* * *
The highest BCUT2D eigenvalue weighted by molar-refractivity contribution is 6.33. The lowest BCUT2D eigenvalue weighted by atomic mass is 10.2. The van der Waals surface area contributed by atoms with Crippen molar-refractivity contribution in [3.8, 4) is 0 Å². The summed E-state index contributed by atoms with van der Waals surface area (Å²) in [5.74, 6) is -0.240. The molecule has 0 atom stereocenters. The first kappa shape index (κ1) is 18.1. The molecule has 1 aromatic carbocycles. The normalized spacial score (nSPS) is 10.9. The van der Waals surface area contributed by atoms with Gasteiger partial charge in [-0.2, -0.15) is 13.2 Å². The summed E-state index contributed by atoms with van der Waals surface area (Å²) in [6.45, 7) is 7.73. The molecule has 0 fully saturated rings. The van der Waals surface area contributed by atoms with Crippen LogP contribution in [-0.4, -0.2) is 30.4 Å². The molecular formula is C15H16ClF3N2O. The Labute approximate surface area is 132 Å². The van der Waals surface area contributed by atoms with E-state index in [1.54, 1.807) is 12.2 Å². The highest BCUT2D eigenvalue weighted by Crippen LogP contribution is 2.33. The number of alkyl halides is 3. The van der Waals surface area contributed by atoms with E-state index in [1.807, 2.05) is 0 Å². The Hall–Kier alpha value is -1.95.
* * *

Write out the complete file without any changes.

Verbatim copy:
The highest BCUT2D eigenvalue weighted by molar-refractivity contribution is 6.33. The lowest BCUT2D eigenvalue weighted by atomic mass is 10.2. The van der Waals surface area contributed by atoms with Crippen molar-refractivity contribution in [3.8, 4) is 0 Å². The summed E-state index contributed by atoms with van der Waals surface area (Å²) in [5.74, 6) is -0.240. The molecule has 0 atom stereocenters. The first kappa shape index (κ1) is 18.1. The molecule has 1 aromatic carbocycles. The normalized spacial score (nSPS) is 10.9. The van der Waals surface area contributed by atoms with Gasteiger partial charge in [-0.2, -0.15) is 13.2 Å². The summed E-state index contributed by atoms with van der Waals surface area (Å²) in [6.45, 7) is 7.73. The molecule has 0 fully saturated rings. The van der Waals surface area contributed by atoms with Crippen LogP contribution in [-0.4, -0.2) is 30.4 Å². The molecular formula is C15H16ClF3N2O. The Labute approximate surface area is 132 Å². The van der Waals surface area contributed by atoms with E-state index in [1.54, 1.807) is 12.2 Å². The highest BCUT2D eigenvalue weighted by Crippen LogP contribution is 2.33. The number of alkyl halides is 3. The van der Waals surface area contributed by atoms with E-state index in [1.807, 2.05) is 0 Å². The Hall–Kier alpha value is -1.95.